• Traditional flute
  • Suzuki hand chimes
  • Aromas of essential oils (if requested)
  • Guitar
  • Keyboard/piano
  • Recorded music (usually client preferred)

Frequently Asked Questions

.Music therapists work in psychiatric hospitals, rehabilitative facilities, medical hospitals, outpatient clinics, day care treatment centres, agencies serving persons with developmental disabilities, community mental health centers, drug and alcohol programs, senior centers, nursing homes, hospice programs, correctional facilities, halfway houses, schools, and private practice.

The idea of music as a healing influence that could affect health and behaviour is as least as old as the writings of Aristotle and Plato. The 20th-century discipline began after World War I and World War II when community musicians of all types, both amateur and professional, went to veterans’ hospitals around the country to play for the thousands of veterans suffering both physical and emotional trauma from the wars.

The patients’ notable physical and emotional responses to music led the doctors and nurses to request the hiring of musicians by the hospitals. It was soon evident that the hospital musicians needed some prior training before entering the facility and so the demand grew for a college curriculum. The first music therapy degree program in the world, founded at Michigan State University in 1944, celebrated its 50th anniversary in 1994. The American Music Therapy Association was founded in 1998 as a union of the National Association for Music Therapy and the American Association for Music therapy.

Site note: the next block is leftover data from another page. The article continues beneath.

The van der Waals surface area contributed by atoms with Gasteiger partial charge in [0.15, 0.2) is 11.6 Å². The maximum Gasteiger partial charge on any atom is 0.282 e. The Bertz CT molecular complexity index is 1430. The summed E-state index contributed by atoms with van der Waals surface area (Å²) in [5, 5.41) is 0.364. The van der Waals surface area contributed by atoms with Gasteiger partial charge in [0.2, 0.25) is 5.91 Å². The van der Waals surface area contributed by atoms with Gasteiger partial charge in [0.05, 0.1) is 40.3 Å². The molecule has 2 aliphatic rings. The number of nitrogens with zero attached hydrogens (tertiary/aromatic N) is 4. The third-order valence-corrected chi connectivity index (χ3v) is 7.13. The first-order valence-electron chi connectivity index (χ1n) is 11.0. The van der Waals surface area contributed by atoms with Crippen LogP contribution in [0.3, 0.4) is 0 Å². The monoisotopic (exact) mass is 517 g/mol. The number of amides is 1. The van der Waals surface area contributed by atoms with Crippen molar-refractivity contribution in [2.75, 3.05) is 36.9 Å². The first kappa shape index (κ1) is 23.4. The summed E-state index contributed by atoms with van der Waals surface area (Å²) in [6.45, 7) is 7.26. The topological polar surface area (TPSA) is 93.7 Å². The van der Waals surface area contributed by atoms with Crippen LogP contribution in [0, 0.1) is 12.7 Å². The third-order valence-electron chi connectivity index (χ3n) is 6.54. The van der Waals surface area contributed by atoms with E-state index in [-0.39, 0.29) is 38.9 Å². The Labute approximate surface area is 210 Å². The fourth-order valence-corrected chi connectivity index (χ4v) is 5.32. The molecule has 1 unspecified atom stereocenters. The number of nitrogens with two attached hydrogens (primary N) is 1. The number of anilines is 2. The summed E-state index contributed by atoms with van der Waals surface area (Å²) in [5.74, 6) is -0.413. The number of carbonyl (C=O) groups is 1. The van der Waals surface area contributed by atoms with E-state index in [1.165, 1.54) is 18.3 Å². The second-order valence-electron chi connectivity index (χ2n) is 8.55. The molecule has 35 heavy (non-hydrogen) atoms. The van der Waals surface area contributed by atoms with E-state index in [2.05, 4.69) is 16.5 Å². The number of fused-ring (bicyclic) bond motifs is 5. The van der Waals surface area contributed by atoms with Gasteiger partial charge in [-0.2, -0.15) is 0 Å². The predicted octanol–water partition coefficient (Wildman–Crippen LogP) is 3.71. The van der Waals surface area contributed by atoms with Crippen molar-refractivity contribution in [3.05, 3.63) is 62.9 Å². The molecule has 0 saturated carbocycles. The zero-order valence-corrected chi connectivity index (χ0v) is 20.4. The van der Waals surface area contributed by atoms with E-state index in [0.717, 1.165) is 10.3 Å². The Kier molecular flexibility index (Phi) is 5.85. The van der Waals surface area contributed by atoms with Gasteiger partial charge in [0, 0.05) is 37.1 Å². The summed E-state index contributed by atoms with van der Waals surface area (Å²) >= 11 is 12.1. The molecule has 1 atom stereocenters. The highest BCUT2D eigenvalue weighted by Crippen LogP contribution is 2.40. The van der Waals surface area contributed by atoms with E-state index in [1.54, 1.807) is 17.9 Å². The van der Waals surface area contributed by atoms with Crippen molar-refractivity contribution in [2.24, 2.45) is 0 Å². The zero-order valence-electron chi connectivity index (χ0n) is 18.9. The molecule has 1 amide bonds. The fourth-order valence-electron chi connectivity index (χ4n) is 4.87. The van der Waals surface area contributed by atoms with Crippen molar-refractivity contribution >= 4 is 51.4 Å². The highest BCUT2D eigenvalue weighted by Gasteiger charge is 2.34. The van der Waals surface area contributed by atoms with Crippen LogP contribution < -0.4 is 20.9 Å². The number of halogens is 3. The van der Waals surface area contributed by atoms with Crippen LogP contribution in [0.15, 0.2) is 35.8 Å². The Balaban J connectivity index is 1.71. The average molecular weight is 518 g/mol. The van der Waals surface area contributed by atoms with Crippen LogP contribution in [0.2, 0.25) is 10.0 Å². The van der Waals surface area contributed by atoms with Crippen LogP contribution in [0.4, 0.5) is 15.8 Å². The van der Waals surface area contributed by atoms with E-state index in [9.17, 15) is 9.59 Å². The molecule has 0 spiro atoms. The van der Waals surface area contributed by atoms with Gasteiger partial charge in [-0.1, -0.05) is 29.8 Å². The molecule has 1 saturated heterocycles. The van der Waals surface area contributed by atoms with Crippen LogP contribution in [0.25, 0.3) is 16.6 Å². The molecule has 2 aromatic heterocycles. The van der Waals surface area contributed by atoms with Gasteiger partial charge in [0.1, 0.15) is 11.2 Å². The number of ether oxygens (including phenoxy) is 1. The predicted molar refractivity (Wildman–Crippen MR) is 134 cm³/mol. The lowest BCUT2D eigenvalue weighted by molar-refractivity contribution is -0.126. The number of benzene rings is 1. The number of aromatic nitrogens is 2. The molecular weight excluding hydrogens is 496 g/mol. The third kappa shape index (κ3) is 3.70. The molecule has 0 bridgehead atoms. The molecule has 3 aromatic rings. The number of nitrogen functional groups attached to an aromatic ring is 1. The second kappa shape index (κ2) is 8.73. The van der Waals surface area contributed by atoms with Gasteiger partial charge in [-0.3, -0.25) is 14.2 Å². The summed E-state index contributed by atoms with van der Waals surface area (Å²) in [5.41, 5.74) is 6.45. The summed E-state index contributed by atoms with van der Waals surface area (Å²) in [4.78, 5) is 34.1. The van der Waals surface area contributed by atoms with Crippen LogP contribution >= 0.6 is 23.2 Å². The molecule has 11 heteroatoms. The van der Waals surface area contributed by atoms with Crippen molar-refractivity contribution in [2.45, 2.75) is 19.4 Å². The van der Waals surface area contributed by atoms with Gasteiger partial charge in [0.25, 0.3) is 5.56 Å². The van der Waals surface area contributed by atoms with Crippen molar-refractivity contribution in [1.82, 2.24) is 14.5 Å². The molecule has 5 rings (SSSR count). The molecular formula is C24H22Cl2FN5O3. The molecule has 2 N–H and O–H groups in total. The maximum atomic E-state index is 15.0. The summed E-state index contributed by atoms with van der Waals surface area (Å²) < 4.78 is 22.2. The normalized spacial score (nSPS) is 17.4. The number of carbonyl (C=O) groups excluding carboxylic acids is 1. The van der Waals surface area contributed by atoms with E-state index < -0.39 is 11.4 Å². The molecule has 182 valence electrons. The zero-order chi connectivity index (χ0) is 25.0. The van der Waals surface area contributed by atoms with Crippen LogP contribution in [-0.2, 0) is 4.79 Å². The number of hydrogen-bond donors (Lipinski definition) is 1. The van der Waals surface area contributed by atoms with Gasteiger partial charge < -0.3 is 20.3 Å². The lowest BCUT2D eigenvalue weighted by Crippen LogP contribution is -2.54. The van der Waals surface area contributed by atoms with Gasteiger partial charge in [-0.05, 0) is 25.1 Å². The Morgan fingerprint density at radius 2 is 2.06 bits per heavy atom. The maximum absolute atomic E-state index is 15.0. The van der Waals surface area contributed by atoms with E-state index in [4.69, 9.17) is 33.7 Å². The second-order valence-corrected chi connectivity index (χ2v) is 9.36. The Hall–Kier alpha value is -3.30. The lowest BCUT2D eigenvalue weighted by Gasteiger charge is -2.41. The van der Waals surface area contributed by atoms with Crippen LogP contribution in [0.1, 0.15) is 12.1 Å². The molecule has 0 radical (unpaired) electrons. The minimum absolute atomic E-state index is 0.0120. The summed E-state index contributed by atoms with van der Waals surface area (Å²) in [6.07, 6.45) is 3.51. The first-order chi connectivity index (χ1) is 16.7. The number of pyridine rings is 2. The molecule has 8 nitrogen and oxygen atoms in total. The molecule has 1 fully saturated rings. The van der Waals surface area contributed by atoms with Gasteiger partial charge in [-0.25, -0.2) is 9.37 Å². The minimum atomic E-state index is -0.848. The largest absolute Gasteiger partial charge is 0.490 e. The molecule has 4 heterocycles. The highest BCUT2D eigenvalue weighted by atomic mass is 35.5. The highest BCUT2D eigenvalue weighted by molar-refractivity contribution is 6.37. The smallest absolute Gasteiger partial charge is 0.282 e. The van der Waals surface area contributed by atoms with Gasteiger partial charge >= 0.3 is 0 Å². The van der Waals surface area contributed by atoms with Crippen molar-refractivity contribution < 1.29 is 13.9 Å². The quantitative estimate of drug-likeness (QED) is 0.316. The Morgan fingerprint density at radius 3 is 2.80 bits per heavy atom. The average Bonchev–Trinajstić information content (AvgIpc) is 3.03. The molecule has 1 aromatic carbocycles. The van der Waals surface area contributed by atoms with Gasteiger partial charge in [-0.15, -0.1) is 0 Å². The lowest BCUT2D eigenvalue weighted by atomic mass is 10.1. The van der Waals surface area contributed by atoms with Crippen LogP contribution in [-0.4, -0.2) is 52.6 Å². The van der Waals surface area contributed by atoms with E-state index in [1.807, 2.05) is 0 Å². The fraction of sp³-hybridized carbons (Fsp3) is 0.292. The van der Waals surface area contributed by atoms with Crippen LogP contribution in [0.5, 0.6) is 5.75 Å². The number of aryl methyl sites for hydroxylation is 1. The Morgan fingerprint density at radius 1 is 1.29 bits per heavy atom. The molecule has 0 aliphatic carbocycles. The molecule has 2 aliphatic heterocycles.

Persons who complete one of the approved college music therapy curricula (including an internship) are then eligible to sit for the national examination offered by the Certification Board for Music Therapists. Music therapists who successfully complete the independently administered examination hold the music therapist-board certified credential (MT-BC).